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You have founded a new university, which has finally opened after a long struggle: the Universidad de las Hespérides in the Canary Islands. How does it work?
It’s a hybrid university. While we have physical campuses with lots of activities on them, you can follow everything you need for your degree online too. We give our students the flexibility to come to the campus or to stay at home.
How many students are we talking about?
For this first year, it’ll be around 180 students. 12 percent of them are from the Canary Islands. In our first cohort, we have students from twenty-one countries. Mainly they are from Spain and Latin America, because we have Spanish programs. But we recently managed to accredit our first English program, a master’s degree in economics. It’s going to be launched next year.
It took you sixteen years to open the university due to massive resistance from the government. How did this resistance look like?
In Spain you need to pass a law in order to open a new university. Hence, if the politicians oppose your project, you face a problem. Our goal was to set up a rather original university that pays greater attention to learning than to teaching and provides what a curious academic individual would be privileged to experience. Our university takes its inspiration from the liberal arts, the core curriculum of the classical liberal tradition, and does not accept public funds. When we told politicians and bureaucrats about these qualities, which are still part of our university today, they didn’t like it. They threw everything at us, from skeptical reactions to total opposition.
«Our university takes its inspiration from the liberal arts, the core
curriculum of the classical liberal tradition, and does not accept public funds.»
When we sent our programs to the public authorities for approval, we had some courses on public choice theory in economics. They sent it back and refused to permit it, arguing that public choice is not something that undergraduate students should learn. They claimed the same regarding Law and Economics. Or they said: «Oh, it’s online? How can it be online, because surely you will need a sports center?» When we answered that we could give a Nintendo Wii to our students and a personal trainer, they would start laughing right in front of us. They even warned us, we’d have nobody to pick up our garbage, if we dared to open the university.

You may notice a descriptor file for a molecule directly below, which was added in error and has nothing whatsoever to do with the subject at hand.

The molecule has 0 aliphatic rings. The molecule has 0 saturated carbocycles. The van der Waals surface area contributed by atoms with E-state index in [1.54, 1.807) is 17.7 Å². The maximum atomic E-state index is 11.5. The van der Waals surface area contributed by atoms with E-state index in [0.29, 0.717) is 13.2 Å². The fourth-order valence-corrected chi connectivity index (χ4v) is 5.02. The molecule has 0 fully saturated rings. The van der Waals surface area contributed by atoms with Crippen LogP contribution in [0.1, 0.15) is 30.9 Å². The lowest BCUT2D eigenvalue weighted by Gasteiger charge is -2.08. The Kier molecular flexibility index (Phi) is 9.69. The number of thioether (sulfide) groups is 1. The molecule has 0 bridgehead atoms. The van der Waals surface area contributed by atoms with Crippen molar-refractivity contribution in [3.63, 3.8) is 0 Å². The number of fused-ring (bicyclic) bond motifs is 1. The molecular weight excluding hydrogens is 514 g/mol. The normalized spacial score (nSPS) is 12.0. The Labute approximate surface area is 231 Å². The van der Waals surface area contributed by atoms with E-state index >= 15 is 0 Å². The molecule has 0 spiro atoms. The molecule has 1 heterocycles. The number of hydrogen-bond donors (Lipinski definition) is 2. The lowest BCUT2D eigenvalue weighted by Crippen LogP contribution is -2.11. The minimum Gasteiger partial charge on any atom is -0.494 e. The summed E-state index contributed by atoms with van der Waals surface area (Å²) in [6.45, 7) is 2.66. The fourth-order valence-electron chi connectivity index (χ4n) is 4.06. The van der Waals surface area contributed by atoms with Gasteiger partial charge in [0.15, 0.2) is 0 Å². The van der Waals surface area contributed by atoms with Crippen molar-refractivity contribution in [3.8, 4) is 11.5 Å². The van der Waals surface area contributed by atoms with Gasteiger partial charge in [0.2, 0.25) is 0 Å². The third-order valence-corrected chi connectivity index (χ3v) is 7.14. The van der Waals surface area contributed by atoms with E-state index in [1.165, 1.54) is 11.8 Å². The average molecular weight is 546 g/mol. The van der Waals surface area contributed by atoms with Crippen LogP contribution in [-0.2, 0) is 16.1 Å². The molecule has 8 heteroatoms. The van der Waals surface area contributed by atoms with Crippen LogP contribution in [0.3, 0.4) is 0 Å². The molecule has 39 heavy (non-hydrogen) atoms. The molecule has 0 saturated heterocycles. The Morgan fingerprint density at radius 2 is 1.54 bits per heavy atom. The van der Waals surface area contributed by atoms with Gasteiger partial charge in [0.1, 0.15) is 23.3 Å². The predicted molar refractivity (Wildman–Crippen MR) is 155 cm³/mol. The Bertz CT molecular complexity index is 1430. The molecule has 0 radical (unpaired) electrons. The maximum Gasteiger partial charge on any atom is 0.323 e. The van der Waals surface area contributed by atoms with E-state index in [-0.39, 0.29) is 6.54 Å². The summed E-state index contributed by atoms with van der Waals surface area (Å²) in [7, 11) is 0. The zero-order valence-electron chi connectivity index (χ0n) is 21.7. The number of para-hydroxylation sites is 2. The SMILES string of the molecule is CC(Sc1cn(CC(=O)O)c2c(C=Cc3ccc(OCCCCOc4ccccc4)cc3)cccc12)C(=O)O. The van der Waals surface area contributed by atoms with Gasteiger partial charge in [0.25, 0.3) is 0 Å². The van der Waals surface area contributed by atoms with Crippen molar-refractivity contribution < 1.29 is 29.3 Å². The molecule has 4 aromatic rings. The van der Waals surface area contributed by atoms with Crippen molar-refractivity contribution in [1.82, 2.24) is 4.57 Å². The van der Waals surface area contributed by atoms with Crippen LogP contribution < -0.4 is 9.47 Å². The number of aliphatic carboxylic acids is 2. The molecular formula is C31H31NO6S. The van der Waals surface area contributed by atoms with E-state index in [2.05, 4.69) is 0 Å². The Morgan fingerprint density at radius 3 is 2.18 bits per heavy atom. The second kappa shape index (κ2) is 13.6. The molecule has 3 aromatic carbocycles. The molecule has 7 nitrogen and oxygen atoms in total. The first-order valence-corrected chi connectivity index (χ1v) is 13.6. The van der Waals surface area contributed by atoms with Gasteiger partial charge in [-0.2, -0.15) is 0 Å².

But then it finally happened?
Four years ago, the Parliament of the Canary Islands approved the university. From that day it took us three and a half years until we received the final permit. In between, we had to go through accreditation and get everything in place, set up the buildings, the campuses, the platforms, the systems contracts, the professors’ contracts.
That should all amount to a huge paper trail, and to lots of money spent on lawyers, am I right?
The quantity of paper we expended to satisfy the authorities was obviously so great that, at some point last year, we decided to determine how many papers we had sent to the administration. We found that it added up to approximately 105,000 pages with 42 million words written on them. If you piled them up on top of each other, one paper at a time, you’d eventually end up with a tower twenty-one meters high, made entirely of paper. Andrew Morriss, the former Dean of the Texas A&M School of Innovation, suggested that we should make a sculpture out of these 105,000 papers, to abstractly represent bureaucracy, and place it in front of our campus.
Shouldn’t the university be welcomed by the government as a societally beneficial private initiative?